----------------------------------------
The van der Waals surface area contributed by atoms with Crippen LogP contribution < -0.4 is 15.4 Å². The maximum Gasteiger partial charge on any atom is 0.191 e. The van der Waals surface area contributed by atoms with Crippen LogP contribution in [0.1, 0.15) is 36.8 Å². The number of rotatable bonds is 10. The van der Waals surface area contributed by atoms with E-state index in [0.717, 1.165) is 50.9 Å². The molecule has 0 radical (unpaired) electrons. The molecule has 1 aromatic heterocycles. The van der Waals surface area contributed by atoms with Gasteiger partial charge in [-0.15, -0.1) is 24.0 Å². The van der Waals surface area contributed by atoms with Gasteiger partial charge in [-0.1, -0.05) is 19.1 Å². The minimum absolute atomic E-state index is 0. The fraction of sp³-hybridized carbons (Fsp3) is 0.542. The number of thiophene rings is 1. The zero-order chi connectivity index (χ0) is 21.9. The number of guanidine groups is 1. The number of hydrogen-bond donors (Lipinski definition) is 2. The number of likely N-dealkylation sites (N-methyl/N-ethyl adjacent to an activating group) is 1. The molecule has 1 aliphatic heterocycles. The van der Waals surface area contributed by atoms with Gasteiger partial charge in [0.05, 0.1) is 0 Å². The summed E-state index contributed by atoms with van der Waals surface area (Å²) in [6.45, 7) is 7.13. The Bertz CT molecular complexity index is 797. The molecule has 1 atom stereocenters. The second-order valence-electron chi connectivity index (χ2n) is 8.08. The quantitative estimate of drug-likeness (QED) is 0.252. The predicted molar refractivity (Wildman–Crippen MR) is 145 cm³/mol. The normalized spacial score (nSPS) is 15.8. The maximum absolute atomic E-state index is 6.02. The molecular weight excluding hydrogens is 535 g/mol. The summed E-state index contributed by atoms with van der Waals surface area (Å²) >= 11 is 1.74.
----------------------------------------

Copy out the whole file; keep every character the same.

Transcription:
The van der Waals surface area contributed by atoms with Crippen LogP contribution < -0.4 is 15.4 Å². The maximum Gasteiger partial charge on any atom is 0.191 e. The van der Waals surface area contributed by atoms with Crippen LogP contribution in [0.1, 0.15) is 36.8 Å². The number of rotatable bonds is 10. The van der Waals surface area contributed by atoms with E-state index in [0.717, 1.165) is 50.9 Å². The molecule has 0 radical (unpaired) electrons. The molecule has 1 aromatic heterocycles. The van der Waals surface area contributed by atoms with Gasteiger partial charge in [-0.15, -0.1) is 24.0 Å². The van der Waals surface area contributed by atoms with Gasteiger partial charge in [-0.1, -0.05) is 19.1 Å². The minimum absolute atomic E-state index is 0. The fraction of sp³-hybridized carbons (Fsp3) is 0.542. The number of thiophene rings is 1. The zero-order chi connectivity index (χ0) is 21.9. The number of guanidine groups is 1. The number of hydrogen-bond donors (Lipinski definition) is 2. The number of likely N-dealkylation sites (N-methyl/N-ethyl adjacent to an activating group) is 1. The molecule has 1 aliphatic heterocycles. The van der Waals surface area contributed by atoms with Gasteiger partial charge in [0.05, 0.1) is 0 Å². The summed E-state index contributed by atoms with van der Waals surface area (Å²) in [6.45, 7) is 7.13. The Bertz CT molecular complexity index is 797. The molecule has 1 atom stereocenters. The second-order valence-electron chi connectivity index (χ2n) is 8.08. The quantitative estimate of drug-likeness (QED) is 0.252. The predicted molar refractivity (Wildman–Crippen MR) is 145 cm³/mol. The normalized spacial score (nSPS) is 15.8. The maximum absolute atomic E-state index is 6.02. The molecular weight excluding hydrogens is 535 g/mol. The summed E-state index contributed by atoms with van der Waals surface area (Å²) >= 11 is 1.74.